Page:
If you are not a citizen where you live, for whatever reason, you will likely be low down on the vaccination list.
If you are stateless, have migrated to another country or are a refugee due for security or political reasons, you know how it feels to live in a state without full legal rights.
During a deadly pandemic, things could get even worse for migrants and refugees living in camps or living rough with little access to adequate medical facilities.
"It can’t be allowed to be the case that these people are treated as second class citizens when it comes to being vaccinated," says Boris Breyer, the spokesperson for the German NGO SOS Kinderdörfer Weltweit (SOS Child Villages Worldwide).
Breyer warned that it’s not just a human rights issue but also a global health problem. Unvaccinated migrants and refugees pose threats to not only their own health but also others as Covid-19 continues to hit the world with a succession of concerning new variants.
"We cannot leave them alone with this problem. It is even more important now than ever to realize that the situation of displaced people affects us all. This problem should be tackled together by the international community," noted Breyer.
"It is only when everyone is vaccinated that we will be able to effectively fight the coronavirus pandemic," he added.
Shabia Mantoo, spokesperson of the United Nations High Commissioner for Refugees (UNHCR), also drew attention to the same problem in a recent interview.
“It’s in the interest of refugees — this is a lifesaving intervention, having the vaccines, having treatment. But at the same time, it’s in the country’s interest to make sure that there’s no one on their territory that is unprotected and exposed because that will then hamper progress made in combating the virus and stopping the pandemic,” Mantoo said.
“No one is protected unless everyone is protected,” she added.
The UNHCR is currently leading a worldwide effort “to ensure that some 80 million forcibly displaced people in more than 100 countries are included in rollouts of COVID-19 vaccines and treatments, among them 29.6 million refugees."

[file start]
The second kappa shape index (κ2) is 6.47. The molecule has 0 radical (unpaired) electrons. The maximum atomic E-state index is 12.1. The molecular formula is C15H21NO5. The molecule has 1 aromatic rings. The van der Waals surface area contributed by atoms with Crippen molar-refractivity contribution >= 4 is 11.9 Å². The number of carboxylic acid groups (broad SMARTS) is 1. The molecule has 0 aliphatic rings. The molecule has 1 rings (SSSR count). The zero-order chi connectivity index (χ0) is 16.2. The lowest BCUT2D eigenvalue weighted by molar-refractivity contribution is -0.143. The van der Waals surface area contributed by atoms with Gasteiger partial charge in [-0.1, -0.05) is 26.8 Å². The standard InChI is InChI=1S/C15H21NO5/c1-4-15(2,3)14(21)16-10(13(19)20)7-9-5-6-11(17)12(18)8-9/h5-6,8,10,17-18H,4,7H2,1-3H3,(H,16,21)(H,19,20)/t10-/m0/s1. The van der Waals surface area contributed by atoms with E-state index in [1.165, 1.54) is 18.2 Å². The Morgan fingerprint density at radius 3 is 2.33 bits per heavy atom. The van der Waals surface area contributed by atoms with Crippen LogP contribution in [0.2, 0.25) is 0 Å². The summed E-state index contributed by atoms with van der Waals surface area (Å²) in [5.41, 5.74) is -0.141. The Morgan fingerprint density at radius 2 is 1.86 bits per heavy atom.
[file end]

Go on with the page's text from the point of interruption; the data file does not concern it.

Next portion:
Despite many developed countries having the funds to buy more vaccines and distribute them, Jordan, a Middle Eastern country with a big refugee population, has been one of the first countries to begin vaccinating its own refugee population.
While less than 40 countries have publicly declared that they will include refugees in their go-ahead vaccination programs, Jordan, a small country, which has more than 700,000 of its own, has been doing a far better job in terms of vaccinating its displaced people than many advanced economies.
When anyone signs up for a vaccination program in Jordan, he or she will immediately receive a text message which will direct him/her to a nearby clinic to get his/her dose.
But countries like Colombia, a Latin American country, are heading in the opposite direction.
Colombian President Ivan Duque openly said that the country’s undocumented migrants from Venezuela will not be vaccinated due to their legal status.
Colombia is home to nearly two million Venezuelan migrants and at least half of them are undocumented, according to the German NGO SOS Kinderdörfer Weltweit.
“We are concerned that migrants [will] not attend vaccinations for fear of deportation,” said Felipe Vargas, an advocacy officer at Jesuit Refugee Service in Mexico, which indicated that it wants to include migrants and refugees in the country’s vaccination programs.